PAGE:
Our patient with PF had been on long-term immunosuppressive treatment for over six months. As his skin lesions had improved, the oral prednisolone dose was tapered to 20 mg/day over a week. Bilateral herpetic keratitis developed immediately after he had reached 20 mg/day. Considering the temporal correlation of the corticosteroid tapering and the symptom development, and the fact that there were no blistering lesions on the cornea, we suggest that the herpetic keratitis was not a complication of the PF itself but was a type of opportunistic infection. This may have been a latent infection reactivated by rapid tapering of the systemic corticosteroid, as both steroid use and rapid tapering are known to be risk factors for recurrent herpetic keratitis [ 79]. As in our patient, rapid systemic steroid tapering might exacerbate inflammatory reactions after primary opportunistic infections or might trigger reactivation of previous latent infections.
Long-term oral antiviral prophylaxis has demonstrated a significant decrease in recurrence of all forms of herpetic eye disease [ 10]. In our patient, systemic antiviral agents were used for no longer than nine weeks, but there was no sign of recurrence over the following year.
Our case is interesting because the disease progression produced unusual features in both eyes. Bilateral herpetic keratitis usually follows a symmetric course in both eyes, but this was not true for our patient [ 2]. After initial topical antiviral ointment therapy only the right eye improved, whereas the left had worsened. Where the right eye was limited to a simple epithelitis, the left eye progressed to an additional endothelitis or sterile ulcer. This kind of asymmetry is not common in herpes keratitis. Oral acyclovir was prescribed to control stromal inflammation, and the condition was successfully managed [ 8]. Such atypical findings might be related to the underlying systemic condition of our patient, as patients who are immunocompromised are apt to show atypical features during disease course [ 3].
In herpetic keratitis, the use of amniotic membrane transplantation has been reported in a case of acute necrotizing herpetic keratitis [ 11, 12]. As in our patient, amniotic membrane transplantation is useful in encouraging re-epithelization of persistent epithelial defects and reducing stromal inflammation after remission of the acute stage of herpetic keratitis, and should be considered as a mainstay of treatment of neurotrophic herpetic keratitis.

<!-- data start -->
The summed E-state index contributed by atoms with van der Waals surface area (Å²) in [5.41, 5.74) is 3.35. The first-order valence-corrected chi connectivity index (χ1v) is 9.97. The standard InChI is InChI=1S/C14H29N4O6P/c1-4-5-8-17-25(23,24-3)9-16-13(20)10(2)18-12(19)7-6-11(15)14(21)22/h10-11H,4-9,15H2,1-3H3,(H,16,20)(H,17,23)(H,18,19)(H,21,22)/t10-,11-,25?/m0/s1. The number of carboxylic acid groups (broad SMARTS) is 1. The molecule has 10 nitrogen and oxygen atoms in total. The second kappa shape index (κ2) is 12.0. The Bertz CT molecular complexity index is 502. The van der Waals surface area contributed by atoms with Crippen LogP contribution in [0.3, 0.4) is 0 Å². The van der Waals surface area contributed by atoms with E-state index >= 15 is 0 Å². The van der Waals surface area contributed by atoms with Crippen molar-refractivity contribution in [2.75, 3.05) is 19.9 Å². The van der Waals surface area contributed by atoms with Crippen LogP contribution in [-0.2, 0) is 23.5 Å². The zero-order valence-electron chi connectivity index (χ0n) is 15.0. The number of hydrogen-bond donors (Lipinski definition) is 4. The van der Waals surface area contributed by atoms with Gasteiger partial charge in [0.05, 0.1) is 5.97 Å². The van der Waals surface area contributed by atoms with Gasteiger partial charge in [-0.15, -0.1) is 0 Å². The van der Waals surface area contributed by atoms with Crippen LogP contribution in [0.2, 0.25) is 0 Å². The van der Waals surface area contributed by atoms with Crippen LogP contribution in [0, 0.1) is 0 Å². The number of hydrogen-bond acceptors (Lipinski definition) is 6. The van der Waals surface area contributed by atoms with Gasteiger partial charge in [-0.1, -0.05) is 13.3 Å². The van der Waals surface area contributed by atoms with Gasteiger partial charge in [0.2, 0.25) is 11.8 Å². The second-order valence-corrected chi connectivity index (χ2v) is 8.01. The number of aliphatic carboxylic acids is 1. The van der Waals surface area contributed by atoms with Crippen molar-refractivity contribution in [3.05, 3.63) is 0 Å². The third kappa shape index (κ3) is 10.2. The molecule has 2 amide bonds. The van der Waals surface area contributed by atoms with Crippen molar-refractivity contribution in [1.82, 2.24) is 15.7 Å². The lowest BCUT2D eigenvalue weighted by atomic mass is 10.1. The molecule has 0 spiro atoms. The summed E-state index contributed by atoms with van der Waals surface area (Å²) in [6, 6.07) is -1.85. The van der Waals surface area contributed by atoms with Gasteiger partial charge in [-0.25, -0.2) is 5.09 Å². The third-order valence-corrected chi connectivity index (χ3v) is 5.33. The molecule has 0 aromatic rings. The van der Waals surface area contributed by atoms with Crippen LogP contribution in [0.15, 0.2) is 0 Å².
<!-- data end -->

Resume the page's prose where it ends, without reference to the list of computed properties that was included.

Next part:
Patients with pemphigus on long-term corticosteroid treatment are immunosuppressed, and therefore have a higher chance of opportunistic infection with herpetic keratitis. Herpetic keratitis involving both eyes is more often seen in patients who are immunocompromised, and unusual features may develop [ 3]. Rapid steroid tapering may be a risk factor for sudden disease activation. These patients should receive regular and thorough ocular examinations especially if they are on immunosuppressive treatment, and clinicians should be aware of such atypical features.


Written informed consent was obtained from the patient for publication of this case report and any accompanying images. A copy of the written consent is available for review by the Editor-in-Chief of this journal.


This article and the accompanying images have been previously published in Korean ( Korean Ophthalmol Soc 2006, 47: 1364-1368).

Competing interests

The authors declare that they have no competing interests.

Authors' contributions

HKY and YKH interpreted our patient's medical history and were major contributors to writing the manuscript. WRW and JWK performed the clinical observation and treatment of our patient. JHL revised the manuscript critically for important intellectual content. All authors read and approved the final manuscript.